By Brady Huggett

Isis Pharmaceuticals Inc. added another impressive name to its 2001 list of collaborators ¿ Amgen Inc. ¿ by entering a three-year deal to use its technology to discover drugs from Amgen targets.

Although indications for the work were not revealed and the financial structure of the deal is veiled, Lynne Parshall, Isis¿ executive vice president and chief financial officer, called the agreement ¿a significant deal.¿

¿This is a pretty traditional drug discovery collaboration,¿ she told BioWorld Today. ¿We will be working together on the preclinical profile to find drugs. When drugs get to the clinical drug development stage, Amgen will take over.¿

Isis will use its second-generation chemistry, 2¿-0-methoxyethyl, to inhibit several gene targets. Amgen has the right to develop and commercialize any resulting antisense drugs. The deal includes success-based milestones and royalties on marketed products.

¿Financially, it¿s structured in a traditional way,¿ Parshall said. ¿We get an up-front fee, funding for research and then milestones and royalties.¿ If Amgen declines to take the resulting drugs into development, she added, Isis will have the opportunity to move them forward.

Amgen has the targets set both in number and type and the due diligence done between the companies has them ready to ¿hit the ground running¿ now that the contract is signed, Parshall said.

Isis has one product on the market, Vitravene, to treat CMV-induced retinitis in AIDS patients. It has 13 products in its pipeline, including ISIS 3521 in Phase III trials for non-small-cell lung cancer and ISIS 2302 in Phase III studies for Crohn¿s disease, initiated in late November. (See BioWorld Today, Nov. 30, 2001.)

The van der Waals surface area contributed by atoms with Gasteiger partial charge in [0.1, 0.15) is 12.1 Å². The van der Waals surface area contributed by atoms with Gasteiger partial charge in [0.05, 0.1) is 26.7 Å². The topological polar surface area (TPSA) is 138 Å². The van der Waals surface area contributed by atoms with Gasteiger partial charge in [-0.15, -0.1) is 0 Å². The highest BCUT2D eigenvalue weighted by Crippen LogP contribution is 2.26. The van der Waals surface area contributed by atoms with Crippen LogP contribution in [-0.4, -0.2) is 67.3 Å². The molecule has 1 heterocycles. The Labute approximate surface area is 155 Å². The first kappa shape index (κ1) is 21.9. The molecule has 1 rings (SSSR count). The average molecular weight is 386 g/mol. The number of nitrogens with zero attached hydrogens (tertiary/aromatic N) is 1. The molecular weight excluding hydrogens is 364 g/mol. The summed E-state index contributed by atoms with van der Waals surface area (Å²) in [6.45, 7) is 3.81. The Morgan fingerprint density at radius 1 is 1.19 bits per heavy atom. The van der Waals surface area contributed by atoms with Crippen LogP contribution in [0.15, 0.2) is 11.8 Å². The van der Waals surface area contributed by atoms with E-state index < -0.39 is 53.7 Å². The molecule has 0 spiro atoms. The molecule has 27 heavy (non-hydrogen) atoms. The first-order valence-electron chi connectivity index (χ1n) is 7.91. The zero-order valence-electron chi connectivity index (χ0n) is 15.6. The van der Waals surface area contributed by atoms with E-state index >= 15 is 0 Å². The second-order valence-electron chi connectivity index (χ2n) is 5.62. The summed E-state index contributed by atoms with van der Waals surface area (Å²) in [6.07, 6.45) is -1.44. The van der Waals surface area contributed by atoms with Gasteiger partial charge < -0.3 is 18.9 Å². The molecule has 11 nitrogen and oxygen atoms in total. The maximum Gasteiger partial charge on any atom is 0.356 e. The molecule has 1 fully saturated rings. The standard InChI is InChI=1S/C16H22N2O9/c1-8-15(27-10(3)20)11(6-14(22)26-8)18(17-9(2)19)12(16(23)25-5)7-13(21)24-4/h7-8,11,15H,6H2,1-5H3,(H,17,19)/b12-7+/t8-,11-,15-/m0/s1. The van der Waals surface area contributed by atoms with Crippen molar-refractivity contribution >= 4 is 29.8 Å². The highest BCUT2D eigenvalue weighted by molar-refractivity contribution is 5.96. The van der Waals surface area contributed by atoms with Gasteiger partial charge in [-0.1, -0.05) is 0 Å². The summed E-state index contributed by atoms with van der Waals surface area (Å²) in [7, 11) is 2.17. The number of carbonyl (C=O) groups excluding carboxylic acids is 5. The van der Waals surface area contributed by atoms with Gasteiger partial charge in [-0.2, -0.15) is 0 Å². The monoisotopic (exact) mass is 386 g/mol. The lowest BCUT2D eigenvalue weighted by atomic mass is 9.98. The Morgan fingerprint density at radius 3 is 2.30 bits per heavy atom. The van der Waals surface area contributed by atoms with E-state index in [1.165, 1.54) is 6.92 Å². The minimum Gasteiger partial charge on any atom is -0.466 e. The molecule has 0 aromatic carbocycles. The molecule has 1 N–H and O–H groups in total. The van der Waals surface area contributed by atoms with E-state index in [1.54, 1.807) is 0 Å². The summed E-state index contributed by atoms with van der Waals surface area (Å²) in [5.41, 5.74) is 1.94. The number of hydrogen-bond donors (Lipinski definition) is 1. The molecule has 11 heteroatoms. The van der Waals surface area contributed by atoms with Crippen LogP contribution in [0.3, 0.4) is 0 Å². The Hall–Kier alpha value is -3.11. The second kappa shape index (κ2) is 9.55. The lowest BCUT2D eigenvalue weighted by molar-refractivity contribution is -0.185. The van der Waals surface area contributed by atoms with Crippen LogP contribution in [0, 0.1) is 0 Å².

Isis is putting the finishing touches on a remarkable year. In May it signed with Merck & Co. Inc., of Whitehouse Station, N.J., licensing out its preclinical Type II diabetes antisense drug candidate, ISIS 113715, in a deal with a potential worth of $50 million. Months later, Isis signed with Eli Lilly and Co., of Indianapolis, to collaborate on Isis¿ antisense technology, with the anticancer compound ISIS 3521, the gemstone in the deal. That agreement has a potential worth of more than $400 million and the public announcement of the deal drove Isis¿ stock up $4.81, or almost 48 percent, on the day the news was released, closing at $14.89. Partnerships, Parshall said, are ¿consistent with our strategy of leveraging out technology with high-quality partners.¿ (See BioWorld Today, May 24, 2001, and Aug. 23, 2001.)

Add Amgen, of Thousand Oaks, Calif. ¿ far and away the largest biotechnology company in the land ¿ to Merck and Lilly and they make a formidable threesome, Parshall said.

¿This has been a tremendous year for us,¿ she said. ¿With Merck and Lilly, and now Amgen, all added for therapeutic deals, we are feeling tremendous about the uptake [of antisense technology].¿

Isis¿ stock (NASDAQ:ISIP) rose $2.84, or about 14.8 percent, to close at $21.99 on Thursday. Amgen¿s stock (NASDAQ:AMGN) fell $4.20 to end the day at $60.19.

No Comments